There are no flying saucers, aliens, or planetary federations. As a pandemic read, Dhalgren may be unmatched. Set in the bombed-out Bellona, a fictional city somewhere in the middle of America, the novel follows Kid, a young vagabond and poet who cannot remember his name. Bellona exists both in our world and beyond it—characters reference real cities and real events, like the moon landing, but do not know or particularly care what year it is or how they’ve arrived under such peculiar circumstances. Fires consume buildings without explanation. Food and electricity are scarce. Two moons appear in the sky, and then a supernova sun. On any given day, the lone newspaper could say the date is somewhere in the 1970s, the 2000s, or the 1800s. The Kid meanders, falls in love, attempts his art, and lives, for a time, as the leader of a street gang. It is novel utterly devoid of the mechanics of plot; there is no conventional payoff, no contrived reveal for Bellona.

Days and weeks bend in on themselves. At some point, the city fell from a 20th century peak, and we never learn why. But that’s not the point. Delany published Dhalgren in 1975, and it’s easy to read it as a funhouse distortion of New York in the 1970s—the malfunctioning services, the petty crime, the squatters rummaging through abandoned apartments. At the same time, Bellona can mean liberation. It is a zone beyond the grim machinery of nation-states. No bosses, no commands, no need for money, with plenty of time left over for camaraderie and sex. It is a world haunted by loss, but a world that has also forgotten what it is, in the first place, that has been stolen away. Dhalgren, William Gibson once wrote, is not a riddle meant to be solved. I think that’s right.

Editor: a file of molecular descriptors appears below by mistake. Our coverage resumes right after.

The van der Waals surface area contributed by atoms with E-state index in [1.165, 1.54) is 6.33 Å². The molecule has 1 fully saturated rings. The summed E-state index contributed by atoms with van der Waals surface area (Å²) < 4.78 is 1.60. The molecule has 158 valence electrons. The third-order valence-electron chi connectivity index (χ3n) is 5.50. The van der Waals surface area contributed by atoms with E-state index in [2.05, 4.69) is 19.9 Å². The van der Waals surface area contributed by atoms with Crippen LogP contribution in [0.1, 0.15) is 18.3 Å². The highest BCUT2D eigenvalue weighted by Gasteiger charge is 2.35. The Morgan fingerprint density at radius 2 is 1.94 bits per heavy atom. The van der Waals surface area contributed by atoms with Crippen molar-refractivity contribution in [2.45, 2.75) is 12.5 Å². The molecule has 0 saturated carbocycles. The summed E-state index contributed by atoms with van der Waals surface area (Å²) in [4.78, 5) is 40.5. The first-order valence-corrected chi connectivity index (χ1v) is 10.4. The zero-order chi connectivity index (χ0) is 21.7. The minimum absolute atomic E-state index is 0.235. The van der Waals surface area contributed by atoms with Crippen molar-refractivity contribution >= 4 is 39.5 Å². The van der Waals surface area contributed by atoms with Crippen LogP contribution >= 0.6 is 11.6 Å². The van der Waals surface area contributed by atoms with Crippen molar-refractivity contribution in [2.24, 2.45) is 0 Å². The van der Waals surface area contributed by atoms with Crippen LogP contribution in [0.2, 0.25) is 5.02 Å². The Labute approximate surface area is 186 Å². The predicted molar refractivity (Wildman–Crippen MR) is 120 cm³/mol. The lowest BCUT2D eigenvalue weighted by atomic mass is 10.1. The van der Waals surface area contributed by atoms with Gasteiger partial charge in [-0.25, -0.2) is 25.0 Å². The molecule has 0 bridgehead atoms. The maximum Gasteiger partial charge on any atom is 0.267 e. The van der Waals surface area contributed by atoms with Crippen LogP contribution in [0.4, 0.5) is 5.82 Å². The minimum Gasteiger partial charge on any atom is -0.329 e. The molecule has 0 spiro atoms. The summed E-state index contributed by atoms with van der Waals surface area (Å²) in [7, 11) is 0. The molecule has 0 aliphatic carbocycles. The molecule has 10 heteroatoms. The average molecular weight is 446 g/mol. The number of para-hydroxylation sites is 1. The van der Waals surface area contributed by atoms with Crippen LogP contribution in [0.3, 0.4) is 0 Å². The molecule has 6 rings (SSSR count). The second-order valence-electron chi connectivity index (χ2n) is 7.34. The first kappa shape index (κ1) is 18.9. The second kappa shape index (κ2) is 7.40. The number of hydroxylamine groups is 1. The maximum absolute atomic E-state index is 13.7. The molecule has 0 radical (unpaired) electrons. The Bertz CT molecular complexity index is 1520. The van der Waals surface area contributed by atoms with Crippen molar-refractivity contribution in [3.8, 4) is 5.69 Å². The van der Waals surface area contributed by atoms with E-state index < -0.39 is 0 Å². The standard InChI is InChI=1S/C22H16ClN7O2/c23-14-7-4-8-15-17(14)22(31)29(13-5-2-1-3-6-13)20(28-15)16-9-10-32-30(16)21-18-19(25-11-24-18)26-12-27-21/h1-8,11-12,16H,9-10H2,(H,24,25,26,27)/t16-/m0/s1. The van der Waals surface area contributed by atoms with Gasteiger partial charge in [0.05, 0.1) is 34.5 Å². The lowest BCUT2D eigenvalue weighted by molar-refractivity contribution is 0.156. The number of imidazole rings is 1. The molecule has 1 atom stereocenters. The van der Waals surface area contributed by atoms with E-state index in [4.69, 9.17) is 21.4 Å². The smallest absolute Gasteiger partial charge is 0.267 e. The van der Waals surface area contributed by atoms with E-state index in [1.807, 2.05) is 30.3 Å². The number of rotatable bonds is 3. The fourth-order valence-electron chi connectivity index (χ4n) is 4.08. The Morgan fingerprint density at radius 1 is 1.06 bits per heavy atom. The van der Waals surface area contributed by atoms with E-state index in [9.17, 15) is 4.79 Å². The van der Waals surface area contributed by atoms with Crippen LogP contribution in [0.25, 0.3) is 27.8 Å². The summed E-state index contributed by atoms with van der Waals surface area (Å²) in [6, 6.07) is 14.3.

Along with Dhalgren, Martin Amis’ Inside Story, published this year, was one of my favorite reads of 2020. Amis is a writer more famous in the U.K. than here; an enfant terrible who rose to fame in the 1970s writing novels on the sexual liberation experienced by his Baby Boomer cohort, Amis—along with Salman Rushdie, Ian McEwan, and Julian Barnes—was a true literary heavyweight of late 20th century Britain. He has continued publishing strong works into the 21st century, including a very good Holocaust novel, The Zone of Interest, and Inside Story, the 71-year-old Amis claims, may be the final “long” novel of his life. It’s a book he’s been trying to write for years; part-memoir, part-fiction, it electrifies the wearying genre of autofiction, infusing it with Amis’ daring and flair. Autofiction, for me at least, can often be too dry a harbor, a series of meditations from minds that don’t warrant any sort of great airing. (Ben Lerner is the exception here.)